[written April 1, 2007]
A correspondent, expert in all things avian, writes:
"Yesterday, I missed finding the Great Grey Owl on Pliocene Ridge (Yuba-Sierra Co.) but I came up big at Giant Gap. Shortly after getting out onto Lover's Leap, I heard the courting calls of two Peregrine Falcons. The sound was coming from across the river. The calls are often made in flight. I kept searching the cliffs and airspace near lower north facing cliffs. I was surprised that I couldn't find them. I then peered straight below Lover's Leap and spotted two adult Peregrines in courtship flight display. I am fairly certain they will be nesting on the south-facing cliffs below Lover's Leap. This angle is preferred by many birds including falcons. Besides, the other side is already taken. A Golden Eagle is sitting in a nest on the other side of the river. I spotted the nest with my binocs but it wasn't until I put up the scope that I could see the majestic ruler of Giant Gap's airways. The falcons are great to watch during courtship and when hunting but they're also very sensitive to presence of anything moving above them. "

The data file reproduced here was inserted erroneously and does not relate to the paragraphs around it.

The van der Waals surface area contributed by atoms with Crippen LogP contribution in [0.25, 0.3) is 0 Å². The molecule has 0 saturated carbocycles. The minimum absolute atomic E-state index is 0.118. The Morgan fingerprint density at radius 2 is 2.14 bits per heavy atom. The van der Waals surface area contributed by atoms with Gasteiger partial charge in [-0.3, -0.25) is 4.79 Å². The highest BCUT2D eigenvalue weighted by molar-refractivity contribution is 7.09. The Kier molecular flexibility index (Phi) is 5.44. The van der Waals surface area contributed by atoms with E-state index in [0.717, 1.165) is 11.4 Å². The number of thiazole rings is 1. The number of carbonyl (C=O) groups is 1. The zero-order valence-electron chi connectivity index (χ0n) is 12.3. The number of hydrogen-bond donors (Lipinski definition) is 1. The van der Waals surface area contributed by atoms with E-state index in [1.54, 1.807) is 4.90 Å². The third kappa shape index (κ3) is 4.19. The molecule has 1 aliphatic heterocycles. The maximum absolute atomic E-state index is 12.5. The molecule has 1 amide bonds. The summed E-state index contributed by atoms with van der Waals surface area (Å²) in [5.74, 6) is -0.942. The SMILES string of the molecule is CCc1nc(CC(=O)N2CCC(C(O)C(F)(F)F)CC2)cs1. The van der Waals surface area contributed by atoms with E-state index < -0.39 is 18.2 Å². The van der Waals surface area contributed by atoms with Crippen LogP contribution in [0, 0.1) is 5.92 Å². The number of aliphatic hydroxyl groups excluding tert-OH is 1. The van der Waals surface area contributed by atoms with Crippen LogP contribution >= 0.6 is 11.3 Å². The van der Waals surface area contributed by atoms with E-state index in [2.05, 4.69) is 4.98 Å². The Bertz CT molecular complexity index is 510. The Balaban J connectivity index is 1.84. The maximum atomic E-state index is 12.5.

This is good news, showing that the endangered Peregrine Falcon is re-occupying its old territories, and also that Golden Eagles, who always used to nest in Giant Gap, are at last nesting there again.
The Goldens were pretty thoroughly scared away by logging near the nest site, on Tahoe National Forest lands flanking Giant Gap, during the early Reagan years, when the word came down from above, to cut it all, to cut everything, to wreck everything wild, and to ruin every beauty.
But now the Goldens are back. My correspondent cautions that the Peregrines are "very sensitive to the presence of anything moving above them." The same is true enough of the eagles. They are easily scared from their nest sites by rock climbers, for instance. Hence we should take care, if we visit Lovers Leap, to be quiet and minimize our presence.
This quietness is something the bird-watchers know well; in fact, I remarked to a friend, this morning, that bird-watchers, almost above all others, know how to immerse themselves in wild places, know how to be quiet and yet alert, how to grasp every nuance without ever grasping, and that, in a way, they are like Zen Buddhists who do not even know they are Zen Buddhists.
To which he replied, "And that's the best kind (of Zen Buddhist)!"